“Terror suspects are being arrested at a record rate as security services attempt to contain the unprecedented threat. Official figures show there were 304 arrests for terrorism-related offences in Great Britain in the year to the end of March this year. This was an increase of 18 per cent on the previous 12 months, and the highest number in any financial year on record since data collection started in September 2001. The statistics come a month after UK security services revealed they are handling a staggering 500 active terror investigations.”
Europe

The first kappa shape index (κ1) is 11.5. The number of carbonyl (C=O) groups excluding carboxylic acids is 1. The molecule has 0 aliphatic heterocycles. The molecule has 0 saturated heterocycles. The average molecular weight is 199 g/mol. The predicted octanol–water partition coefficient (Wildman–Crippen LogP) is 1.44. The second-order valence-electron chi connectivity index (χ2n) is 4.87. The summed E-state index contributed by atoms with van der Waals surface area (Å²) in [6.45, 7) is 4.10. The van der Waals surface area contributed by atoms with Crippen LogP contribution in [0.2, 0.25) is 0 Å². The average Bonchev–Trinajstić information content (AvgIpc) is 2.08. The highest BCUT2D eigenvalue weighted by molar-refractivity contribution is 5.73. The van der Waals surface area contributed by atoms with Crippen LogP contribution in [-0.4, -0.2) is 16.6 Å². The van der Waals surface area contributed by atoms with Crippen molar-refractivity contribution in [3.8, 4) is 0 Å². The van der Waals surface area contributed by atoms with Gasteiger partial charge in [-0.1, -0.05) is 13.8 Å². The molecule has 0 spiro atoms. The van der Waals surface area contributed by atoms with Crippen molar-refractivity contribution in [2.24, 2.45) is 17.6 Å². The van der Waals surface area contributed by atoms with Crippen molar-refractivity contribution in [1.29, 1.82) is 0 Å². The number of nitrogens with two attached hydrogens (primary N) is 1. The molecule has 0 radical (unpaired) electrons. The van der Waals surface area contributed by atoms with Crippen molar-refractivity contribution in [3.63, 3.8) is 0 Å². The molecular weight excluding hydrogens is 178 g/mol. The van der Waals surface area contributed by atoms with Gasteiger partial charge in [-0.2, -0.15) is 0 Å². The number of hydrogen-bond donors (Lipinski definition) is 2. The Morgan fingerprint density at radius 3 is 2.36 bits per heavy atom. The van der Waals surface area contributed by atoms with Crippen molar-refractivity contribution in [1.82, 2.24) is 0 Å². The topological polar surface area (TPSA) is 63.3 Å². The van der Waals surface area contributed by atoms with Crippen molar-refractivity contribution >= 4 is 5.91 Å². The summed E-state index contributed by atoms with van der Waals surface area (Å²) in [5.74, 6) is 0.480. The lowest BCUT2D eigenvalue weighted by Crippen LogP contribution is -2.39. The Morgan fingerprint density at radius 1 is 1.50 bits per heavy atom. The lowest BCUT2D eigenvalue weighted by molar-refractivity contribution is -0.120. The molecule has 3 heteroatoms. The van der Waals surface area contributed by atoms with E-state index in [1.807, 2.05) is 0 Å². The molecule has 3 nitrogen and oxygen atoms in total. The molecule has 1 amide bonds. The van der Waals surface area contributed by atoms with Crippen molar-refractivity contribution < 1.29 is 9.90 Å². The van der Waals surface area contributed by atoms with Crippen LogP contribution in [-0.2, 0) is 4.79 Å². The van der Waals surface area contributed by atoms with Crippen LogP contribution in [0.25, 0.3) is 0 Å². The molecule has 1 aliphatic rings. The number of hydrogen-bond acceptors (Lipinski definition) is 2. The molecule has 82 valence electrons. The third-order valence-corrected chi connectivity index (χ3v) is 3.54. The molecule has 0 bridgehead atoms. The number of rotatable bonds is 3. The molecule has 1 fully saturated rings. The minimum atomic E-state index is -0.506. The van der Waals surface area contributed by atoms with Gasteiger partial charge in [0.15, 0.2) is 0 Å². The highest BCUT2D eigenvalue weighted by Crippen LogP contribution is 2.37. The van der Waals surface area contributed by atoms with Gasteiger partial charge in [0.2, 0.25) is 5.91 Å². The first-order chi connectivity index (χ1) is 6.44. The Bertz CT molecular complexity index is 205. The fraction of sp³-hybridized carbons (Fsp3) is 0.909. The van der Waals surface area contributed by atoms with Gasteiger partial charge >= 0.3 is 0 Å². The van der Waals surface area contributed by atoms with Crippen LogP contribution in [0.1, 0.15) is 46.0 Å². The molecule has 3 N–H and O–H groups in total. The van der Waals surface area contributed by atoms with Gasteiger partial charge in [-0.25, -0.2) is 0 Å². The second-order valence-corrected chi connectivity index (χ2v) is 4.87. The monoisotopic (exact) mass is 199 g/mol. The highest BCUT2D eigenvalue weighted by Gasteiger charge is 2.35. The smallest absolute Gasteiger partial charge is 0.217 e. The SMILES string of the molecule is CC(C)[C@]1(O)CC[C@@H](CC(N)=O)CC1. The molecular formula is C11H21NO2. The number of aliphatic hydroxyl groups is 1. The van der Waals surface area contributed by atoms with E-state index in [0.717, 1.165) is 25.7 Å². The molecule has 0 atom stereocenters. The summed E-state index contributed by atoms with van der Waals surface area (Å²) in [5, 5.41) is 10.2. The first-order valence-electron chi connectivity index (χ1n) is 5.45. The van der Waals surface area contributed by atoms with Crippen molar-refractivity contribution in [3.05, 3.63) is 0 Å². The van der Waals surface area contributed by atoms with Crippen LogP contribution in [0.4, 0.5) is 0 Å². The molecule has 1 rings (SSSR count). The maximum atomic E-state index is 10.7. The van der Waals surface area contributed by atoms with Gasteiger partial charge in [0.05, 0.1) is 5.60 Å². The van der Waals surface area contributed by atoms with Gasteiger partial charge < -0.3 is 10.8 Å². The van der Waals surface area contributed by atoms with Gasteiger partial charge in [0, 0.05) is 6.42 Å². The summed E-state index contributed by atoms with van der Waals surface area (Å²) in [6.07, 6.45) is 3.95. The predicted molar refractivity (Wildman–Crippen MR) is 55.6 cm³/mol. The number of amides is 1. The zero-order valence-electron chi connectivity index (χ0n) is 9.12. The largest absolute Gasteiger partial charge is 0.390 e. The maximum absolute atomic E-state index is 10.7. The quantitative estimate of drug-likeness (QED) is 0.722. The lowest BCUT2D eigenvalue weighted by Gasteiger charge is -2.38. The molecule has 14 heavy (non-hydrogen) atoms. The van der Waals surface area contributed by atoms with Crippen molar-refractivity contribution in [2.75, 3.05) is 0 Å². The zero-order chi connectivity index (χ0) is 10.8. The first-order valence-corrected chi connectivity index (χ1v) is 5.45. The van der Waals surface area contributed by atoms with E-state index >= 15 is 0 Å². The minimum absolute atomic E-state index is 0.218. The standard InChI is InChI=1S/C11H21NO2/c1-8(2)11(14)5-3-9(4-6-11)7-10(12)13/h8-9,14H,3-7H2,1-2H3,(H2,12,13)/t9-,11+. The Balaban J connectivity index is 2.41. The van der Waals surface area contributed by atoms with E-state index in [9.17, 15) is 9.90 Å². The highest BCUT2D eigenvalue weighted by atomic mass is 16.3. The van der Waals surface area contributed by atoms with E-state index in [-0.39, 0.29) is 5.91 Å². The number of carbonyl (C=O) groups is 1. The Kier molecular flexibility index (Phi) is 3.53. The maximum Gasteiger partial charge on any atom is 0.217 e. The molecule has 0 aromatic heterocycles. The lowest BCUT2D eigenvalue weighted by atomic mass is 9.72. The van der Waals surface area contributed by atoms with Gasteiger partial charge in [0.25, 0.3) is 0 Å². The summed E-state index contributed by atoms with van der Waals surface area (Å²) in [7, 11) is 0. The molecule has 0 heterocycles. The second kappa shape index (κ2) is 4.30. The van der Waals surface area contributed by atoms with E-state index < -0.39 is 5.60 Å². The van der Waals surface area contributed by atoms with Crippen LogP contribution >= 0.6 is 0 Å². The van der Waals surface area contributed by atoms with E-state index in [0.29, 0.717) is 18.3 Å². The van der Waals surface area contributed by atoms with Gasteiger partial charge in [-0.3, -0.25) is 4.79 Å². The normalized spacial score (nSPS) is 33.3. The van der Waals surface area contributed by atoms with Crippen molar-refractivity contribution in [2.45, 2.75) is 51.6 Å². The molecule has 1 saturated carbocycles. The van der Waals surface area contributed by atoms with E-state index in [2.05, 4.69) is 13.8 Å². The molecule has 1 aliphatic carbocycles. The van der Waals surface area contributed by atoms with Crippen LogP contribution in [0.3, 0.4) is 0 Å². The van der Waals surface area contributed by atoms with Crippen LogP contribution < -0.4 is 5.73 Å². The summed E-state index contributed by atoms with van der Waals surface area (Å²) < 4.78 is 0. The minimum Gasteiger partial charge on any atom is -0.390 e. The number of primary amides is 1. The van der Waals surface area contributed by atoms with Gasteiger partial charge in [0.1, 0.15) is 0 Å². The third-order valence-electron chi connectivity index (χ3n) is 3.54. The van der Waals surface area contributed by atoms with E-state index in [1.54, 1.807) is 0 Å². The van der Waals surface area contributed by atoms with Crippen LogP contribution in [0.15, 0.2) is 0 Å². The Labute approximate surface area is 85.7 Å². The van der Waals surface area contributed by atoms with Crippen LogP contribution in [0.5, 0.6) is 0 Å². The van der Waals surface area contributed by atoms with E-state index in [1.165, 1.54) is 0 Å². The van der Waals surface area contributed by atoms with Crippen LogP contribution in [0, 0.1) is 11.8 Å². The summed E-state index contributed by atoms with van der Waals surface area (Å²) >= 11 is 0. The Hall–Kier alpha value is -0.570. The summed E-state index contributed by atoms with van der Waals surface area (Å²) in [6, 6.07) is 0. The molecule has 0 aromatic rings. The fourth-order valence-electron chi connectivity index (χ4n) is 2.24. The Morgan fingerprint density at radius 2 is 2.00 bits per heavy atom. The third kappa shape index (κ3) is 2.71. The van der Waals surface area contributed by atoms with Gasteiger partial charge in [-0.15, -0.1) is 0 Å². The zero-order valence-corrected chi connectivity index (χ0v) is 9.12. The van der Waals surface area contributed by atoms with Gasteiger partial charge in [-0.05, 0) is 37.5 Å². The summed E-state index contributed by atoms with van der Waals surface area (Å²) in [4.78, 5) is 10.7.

Reuters: Pressured In Europe, Facebook Details Removal Of Terrorism Content
“Facebook Inc on Thursday offered additional insight on its efforts to remove terrorism content, a response to political pressure in Europe to militant groups using the social network for propaganda and recruiting. Facebook has ramped up use of artificial intelligence such as image matching and language understanding to identify and remove content quickly, Monika Bickert, Facebook’s director of global policy management, and Brian Fishman, counter-terrorism policy manager, explained in a blog post. The world’s largest social media network, with 1.9 billion users, Facebook has not always been so open about its operations, and its statement was met with skepticism by some who have criticized U.S. technology companies for moving slowly.”